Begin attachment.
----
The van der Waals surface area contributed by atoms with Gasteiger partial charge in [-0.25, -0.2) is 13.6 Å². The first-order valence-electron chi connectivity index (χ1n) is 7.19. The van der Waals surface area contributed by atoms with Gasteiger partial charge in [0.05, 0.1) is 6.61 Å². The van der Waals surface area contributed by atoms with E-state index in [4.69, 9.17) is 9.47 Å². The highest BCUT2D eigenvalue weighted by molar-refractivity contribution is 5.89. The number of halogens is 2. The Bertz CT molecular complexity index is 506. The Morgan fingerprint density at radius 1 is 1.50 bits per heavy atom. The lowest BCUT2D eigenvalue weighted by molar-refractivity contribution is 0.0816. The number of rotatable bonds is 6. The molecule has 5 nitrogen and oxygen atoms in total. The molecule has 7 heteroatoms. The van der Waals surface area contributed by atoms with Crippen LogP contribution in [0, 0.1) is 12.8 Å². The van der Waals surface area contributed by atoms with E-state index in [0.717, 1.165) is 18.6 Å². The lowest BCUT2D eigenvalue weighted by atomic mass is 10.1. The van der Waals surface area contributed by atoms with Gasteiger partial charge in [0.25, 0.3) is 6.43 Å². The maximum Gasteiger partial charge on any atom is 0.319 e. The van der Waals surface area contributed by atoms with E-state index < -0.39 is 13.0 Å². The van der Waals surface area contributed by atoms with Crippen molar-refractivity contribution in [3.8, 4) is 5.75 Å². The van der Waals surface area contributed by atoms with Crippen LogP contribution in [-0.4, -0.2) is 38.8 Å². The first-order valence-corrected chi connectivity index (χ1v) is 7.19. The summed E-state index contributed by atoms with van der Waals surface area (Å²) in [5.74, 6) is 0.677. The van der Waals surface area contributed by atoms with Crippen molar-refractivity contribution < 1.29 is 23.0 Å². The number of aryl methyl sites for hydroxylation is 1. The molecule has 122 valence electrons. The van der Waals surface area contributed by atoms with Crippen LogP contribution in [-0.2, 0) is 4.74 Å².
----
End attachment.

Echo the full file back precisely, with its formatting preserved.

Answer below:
The van der Waals surface area contributed by atoms with Gasteiger partial charge in [-0.25, -0.2) is 13.6 Å². The first-order valence-electron chi connectivity index (χ1n) is 7.19. The van der Waals surface area contributed by atoms with Gasteiger partial charge in [0.05, 0.1) is 6.61 Å². The van der Waals surface area contributed by atoms with E-state index in [4.69, 9.17) is 9.47 Å². The highest BCUT2D eigenvalue weighted by molar-refractivity contribution is 5.89. The number of halogens is 2. The Bertz CT molecular complexity index is 506. The Morgan fingerprint density at radius 1 is 1.50 bits per heavy atom. The lowest BCUT2D eigenvalue weighted by molar-refractivity contribution is 0.0816. The number of rotatable bonds is 6. The molecule has 5 nitrogen and oxygen atoms in total. The molecule has 7 heteroatoms. The van der Waals surface area contributed by atoms with Crippen LogP contribution in [0, 0.1) is 12.8 Å². The van der Waals surface area contributed by atoms with E-state index in [0.717, 1.165) is 18.6 Å². The lowest BCUT2D eigenvalue weighted by atomic mass is 10.1. The van der Waals surface area contributed by atoms with Gasteiger partial charge in [0.25, 0.3) is 6.43 Å². The maximum Gasteiger partial charge on any atom is 0.319 e. The van der Waals surface area contributed by atoms with E-state index < -0.39 is 13.0 Å². The van der Waals surface area contributed by atoms with Crippen molar-refractivity contribution in [3.8, 4) is 5.75 Å². The van der Waals surface area contributed by atoms with Crippen LogP contribution in [-0.4, -0.2) is 38.8 Å². The first-order valence-corrected chi connectivity index (χ1v) is 7.19. The summed E-state index contributed by atoms with van der Waals surface area (Å²) in [5.74, 6) is 0.677. The van der Waals surface area contributed by atoms with Crippen molar-refractivity contribution < 1.29 is 23.0 Å². The number of aryl methyl sites for hydroxylation is 1. The molecule has 122 valence electrons. The van der Waals surface area contributed by atoms with Crippen LogP contribution in [-0.2, 0) is 4.74 Å².